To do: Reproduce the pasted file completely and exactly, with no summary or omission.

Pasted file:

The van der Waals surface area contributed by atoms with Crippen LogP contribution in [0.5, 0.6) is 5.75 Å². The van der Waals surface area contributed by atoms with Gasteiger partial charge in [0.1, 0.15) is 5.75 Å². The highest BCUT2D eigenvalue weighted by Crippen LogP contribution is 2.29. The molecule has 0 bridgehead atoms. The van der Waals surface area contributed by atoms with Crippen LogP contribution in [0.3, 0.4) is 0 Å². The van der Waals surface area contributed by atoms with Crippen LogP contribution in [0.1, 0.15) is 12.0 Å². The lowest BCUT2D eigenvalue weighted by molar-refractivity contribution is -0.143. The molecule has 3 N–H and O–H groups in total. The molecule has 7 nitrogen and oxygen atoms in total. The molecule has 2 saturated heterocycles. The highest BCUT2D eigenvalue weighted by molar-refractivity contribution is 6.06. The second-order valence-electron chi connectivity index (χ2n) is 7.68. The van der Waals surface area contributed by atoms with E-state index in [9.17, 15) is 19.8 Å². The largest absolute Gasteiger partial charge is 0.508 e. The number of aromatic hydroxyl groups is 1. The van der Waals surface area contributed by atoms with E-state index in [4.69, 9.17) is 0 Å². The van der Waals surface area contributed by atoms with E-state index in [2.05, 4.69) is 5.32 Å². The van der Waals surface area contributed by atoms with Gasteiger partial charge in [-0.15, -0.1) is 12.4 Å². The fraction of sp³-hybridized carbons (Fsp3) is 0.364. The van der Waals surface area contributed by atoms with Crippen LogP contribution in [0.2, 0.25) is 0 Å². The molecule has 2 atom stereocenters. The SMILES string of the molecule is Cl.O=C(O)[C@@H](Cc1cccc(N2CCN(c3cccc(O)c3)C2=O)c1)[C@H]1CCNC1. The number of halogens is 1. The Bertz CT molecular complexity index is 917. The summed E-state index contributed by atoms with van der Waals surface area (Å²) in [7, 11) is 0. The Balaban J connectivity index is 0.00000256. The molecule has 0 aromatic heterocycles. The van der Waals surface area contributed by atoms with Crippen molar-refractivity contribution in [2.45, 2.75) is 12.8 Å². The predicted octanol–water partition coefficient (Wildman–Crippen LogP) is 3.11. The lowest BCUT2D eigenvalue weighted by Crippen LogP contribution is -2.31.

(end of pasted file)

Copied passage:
The van der Waals surface area contributed by atoms with Crippen LogP contribution in [0.5, 0.6) is 5.75 Å². The van der Waals surface area contributed by atoms with Gasteiger partial charge in [0.1, 0.15) is 5.75 Å². The highest BCUT2D eigenvalue weighted by Crippen LogP contribution is 2.29. The molecule has 0 bridgehead atoms. The van der Waals surface area contributed by atoms with Crippen LogP contribution in [0.3, 0.4) is 0 Å². The van der Waals surface area contributed by atoms with Crippen LogP contribution in [0.1, 0.15) is 12.0 Å². The lowest BCUT2D eigenvalue weighted by molar-refractivity contribution is -0.143. The molecule has 3 N–H and O–H groups in total. The molecule has 7 nitrogen and oxygen atoms in total. The molecule has 2 saturated heterocycles. The highest BCUT2D eigenvalue weighted by molar-refractivity contribution is 6.06. The second-order valence-electron chi connectivity index (χ2n) is 7.68. The van der Waals surface area contributed by atoms with E-state index in [9.17, 15) is 19.8 Å². The largest absolute Gasteiger partial charge is 0.508 e. The number of aromatic hydroxyl groups is 1. The van der Waals surface area contributed by atoms with E-state index in [4.69, 9.17) is 0 Å². The van der Waals surface area contributed by atoms with E-state index in [2.05, 4.69) is 5.32 Å². The van der Waals surface area contributed by atoms with Gasteiger partial charge in [-0.15, -0.1) is 12.4 Å². The fraction of sp³-hybridized carbons (Fsp3) is 0.364. The van der Waals surface area contributed by atoms with Crippen LogP contribution in [0.2, 0.25) is 0 Å². The molecule has 2 atom stereocenters. The SMILES string of the molecule is Cl.O=C(O)[C@@H](Cc1cccc(N2CCN(c3cccc(O)c3)C2=O)c1)[C@H]1CCNC1. The number of halogens is 1. The Bertz CT molecular complexity index is 917. The summed E-state index contributed by atoms with van der Waals surface area (Å²) in [7, 11) is 0. The Balaban J connectivity index is 0.00000256. The molecule has 0 aromatic heterocycles. The van der Waals surface area contributed by atoms with Crippen molar-refractivity contribution in [2.45, 2.75) is 12.8 Å². The predicted octanol–water partition coefficient (Wildman–Crippen LogP) is 3.11. The lowest BCUT2D eigenvalue weighted by Crippen LogP contribution is -2.31.